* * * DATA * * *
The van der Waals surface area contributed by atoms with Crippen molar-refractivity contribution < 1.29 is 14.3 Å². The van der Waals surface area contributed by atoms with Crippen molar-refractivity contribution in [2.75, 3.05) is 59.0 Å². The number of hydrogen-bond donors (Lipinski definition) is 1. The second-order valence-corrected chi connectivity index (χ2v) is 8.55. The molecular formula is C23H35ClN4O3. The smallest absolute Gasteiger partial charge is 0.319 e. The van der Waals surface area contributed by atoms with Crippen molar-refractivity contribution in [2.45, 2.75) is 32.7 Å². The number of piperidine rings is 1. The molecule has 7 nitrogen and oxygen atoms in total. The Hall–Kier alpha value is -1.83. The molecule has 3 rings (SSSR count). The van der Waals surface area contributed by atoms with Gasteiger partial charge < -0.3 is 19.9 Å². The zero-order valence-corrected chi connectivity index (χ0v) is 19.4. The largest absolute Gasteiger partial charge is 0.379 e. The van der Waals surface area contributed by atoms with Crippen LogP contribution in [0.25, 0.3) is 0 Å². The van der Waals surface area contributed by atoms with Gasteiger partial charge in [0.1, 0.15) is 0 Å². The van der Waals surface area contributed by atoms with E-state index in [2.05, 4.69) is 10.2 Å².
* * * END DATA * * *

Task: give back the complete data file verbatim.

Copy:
The van der Waals surface area contributed by atoms with Crippen molar-refractivity contribution < 1.29 is 14.3 Å². The van der Waals surface area contributed by atoms with Crippen molar-refractivity contribution in [2.75, 3.05) is 59.0 Å². The number of hydrogen-bond donors (Lipinski definition) is 1. The second-order valence-corrected chi connectivity index (χ2v) is 8.55. The molecular formula is C23H35ClN4O3. The smallest absolute Gasteiger partial charge is 0.319 e. The van der Waals surface area contributed by atoms with Crippen molar-refractivity contribution in [2.45, 2.75) is 32.7 Å². The number of piperidine rings is 1. The molecule has 7 nitrogen and oxygen atoms in total. The Hall–Kier alpha value is -1.83. The molecule has 3 rings (SSSR count). The van der Waals surface area contributed by atoms with Gasteiger partial charge < -0.3 is 19.9 Å². The zero-order valence-corrected chi connectivity index (χ0v) is 19.4. The largest absolute Gasteiger partial charge is 0.379 e. The van der Waals surface area contributed by atoms with Crippen LogP contribution in [0.25, 0.3) is 0 Å². The van der Waals surface area contributed by atoms with Gasteiger partial charge in [0.1, 0.15) is 0 Å². The van der Waals surface area contributed by atoms with E-state index in [2.05, 4.69) is 10.2 Å².